Unlike the anchor-based estimates, distribution-based estimates provide a simple way of expressing change in a standardized statistic; however, such metrics are criticized as being only theoretical indicators, with no physical meaning . Thus, MIDs estimated using only distribution-based metrics may not indicate a clinically meaningful minimal change. Combining both approaches may give an extensive overview of the ability of a PRO measure to detect change, but it also results in a wide range of possible MID estimates. When choosing a suitable MID out of a range of estimates to be used as a clinical threshold indicating change, the highest weight was given to the anchor-based estimates assessed from the patient’s perspective [5, 6].
The database for estimating the anchor-based MID derived from M4 (ability to shower independently) is small. First, many patients rated the maximum score, which indicates that the patient rating for minimal balance improvement (anchor estimate) was absent. For the same reason, the ES for improvement could not be calculated. The ES for deterioration was high (though based on only n = 3 measurements), indicating a high responsiveness. The few anchor-based MIDs (for deterioration and amelioration) as well as the SDs and SEMs were well below one. Considering that SEM may be close to the anchor-based estimate [7, 8], it seems appropriate to take a 1-point change as the estimate of MID. The very high reliability of this item supports this choice. The 1-point MID for deterioration had a sensitivity of 0.6 and a specificity of 0.52 based on the balance-related global rating (which is relevant to M4) and 0.92 based on the BBS. However, because the high MSRM that did not indicate a small MID and the database for this 1-point MID was small, further research should clarify the MID threshold for this item.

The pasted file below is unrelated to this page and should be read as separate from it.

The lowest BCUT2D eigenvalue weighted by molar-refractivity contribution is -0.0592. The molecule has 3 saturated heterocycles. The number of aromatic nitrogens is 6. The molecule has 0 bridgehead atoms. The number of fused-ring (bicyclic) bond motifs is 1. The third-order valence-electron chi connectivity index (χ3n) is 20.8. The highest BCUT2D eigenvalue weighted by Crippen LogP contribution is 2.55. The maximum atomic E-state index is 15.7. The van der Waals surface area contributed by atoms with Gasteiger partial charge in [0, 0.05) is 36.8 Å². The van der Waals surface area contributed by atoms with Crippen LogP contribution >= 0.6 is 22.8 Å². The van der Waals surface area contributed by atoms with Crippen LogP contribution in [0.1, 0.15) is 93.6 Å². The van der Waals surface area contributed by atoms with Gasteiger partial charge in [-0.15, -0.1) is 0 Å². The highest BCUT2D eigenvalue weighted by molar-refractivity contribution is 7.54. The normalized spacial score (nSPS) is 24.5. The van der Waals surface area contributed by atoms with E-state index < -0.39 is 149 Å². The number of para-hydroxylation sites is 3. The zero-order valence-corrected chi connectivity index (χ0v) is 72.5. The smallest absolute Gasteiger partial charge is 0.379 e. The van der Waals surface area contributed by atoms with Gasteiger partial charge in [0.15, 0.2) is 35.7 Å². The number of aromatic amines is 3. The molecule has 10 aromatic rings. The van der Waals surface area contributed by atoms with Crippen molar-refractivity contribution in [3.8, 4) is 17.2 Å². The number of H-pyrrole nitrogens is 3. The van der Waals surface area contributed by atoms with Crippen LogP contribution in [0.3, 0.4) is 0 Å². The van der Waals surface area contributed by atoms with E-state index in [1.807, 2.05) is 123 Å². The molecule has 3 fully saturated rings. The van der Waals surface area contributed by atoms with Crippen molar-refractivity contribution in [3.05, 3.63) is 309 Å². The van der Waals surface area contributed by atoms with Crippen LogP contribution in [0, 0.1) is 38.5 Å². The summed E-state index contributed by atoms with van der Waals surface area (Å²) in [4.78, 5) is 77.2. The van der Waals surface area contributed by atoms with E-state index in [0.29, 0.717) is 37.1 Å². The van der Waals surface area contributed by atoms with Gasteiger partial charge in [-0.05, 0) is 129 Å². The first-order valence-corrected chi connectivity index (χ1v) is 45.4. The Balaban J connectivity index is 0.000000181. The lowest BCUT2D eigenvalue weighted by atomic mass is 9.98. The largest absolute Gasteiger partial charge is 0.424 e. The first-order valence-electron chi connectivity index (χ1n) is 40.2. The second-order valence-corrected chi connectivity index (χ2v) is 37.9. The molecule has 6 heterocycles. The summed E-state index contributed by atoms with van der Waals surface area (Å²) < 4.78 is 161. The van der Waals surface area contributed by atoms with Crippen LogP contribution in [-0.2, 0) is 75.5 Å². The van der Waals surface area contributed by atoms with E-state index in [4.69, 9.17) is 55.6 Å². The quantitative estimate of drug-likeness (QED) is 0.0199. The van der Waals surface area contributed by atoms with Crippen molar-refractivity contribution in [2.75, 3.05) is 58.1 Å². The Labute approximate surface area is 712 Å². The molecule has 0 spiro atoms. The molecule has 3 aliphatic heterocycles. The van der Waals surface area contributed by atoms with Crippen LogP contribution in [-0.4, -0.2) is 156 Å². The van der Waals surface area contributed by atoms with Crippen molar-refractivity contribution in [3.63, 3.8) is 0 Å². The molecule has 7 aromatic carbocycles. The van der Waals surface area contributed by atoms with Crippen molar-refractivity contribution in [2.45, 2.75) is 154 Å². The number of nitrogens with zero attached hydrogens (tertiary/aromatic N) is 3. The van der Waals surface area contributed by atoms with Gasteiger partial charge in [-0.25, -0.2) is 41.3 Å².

The items concerning walking (M8a and M8b) had similar content and showed similar results. They had high responsiveness, with high ES for deterioration (−0.91 and −1.03, respectively) and improvement (1.02 and 0.8, respectively), and low MSRM for MS patients who did not show change following physiotherapy (0.03–0.05 and 0.11–0.17, respectively). The anchor-based MIDs for walking were also quite low and under 1. The fact that the SDs and SEMs were low and that these items were also highly reliable  and more suitable for detecting change compared to the HAQUAMS questions regarding lower limb mobility, suggests that it is appropriate to consider a 1-point change as the clinically relevant MID threshold. Only the MDCs (1.89–2.39) suggest that the MID might be higher.
Regarding the walking-related item M8a and the patient perspective for Walking, there was a sensitivity of 0.20 for improvement and a better sensitivity of 0.5 (M8b: 0.53) for deterioration. The specificity values were 0.50–0.53 for both M8a and M8b. A higher specificity (0.82–0.98) was found with respect to the physical tests (BBS, TWT and 6MWT).
An anchor-based estimate was not calculated for item 10. The given MID was mainly computed from the distribution-based statistics. The medium ES for deterioration (−0.67), low MSRM (0.04–0.13) and low MIDs (only the MDC95 > 2) suggests that a 2-point change is a reasonable threshold for a clinically relevant MID.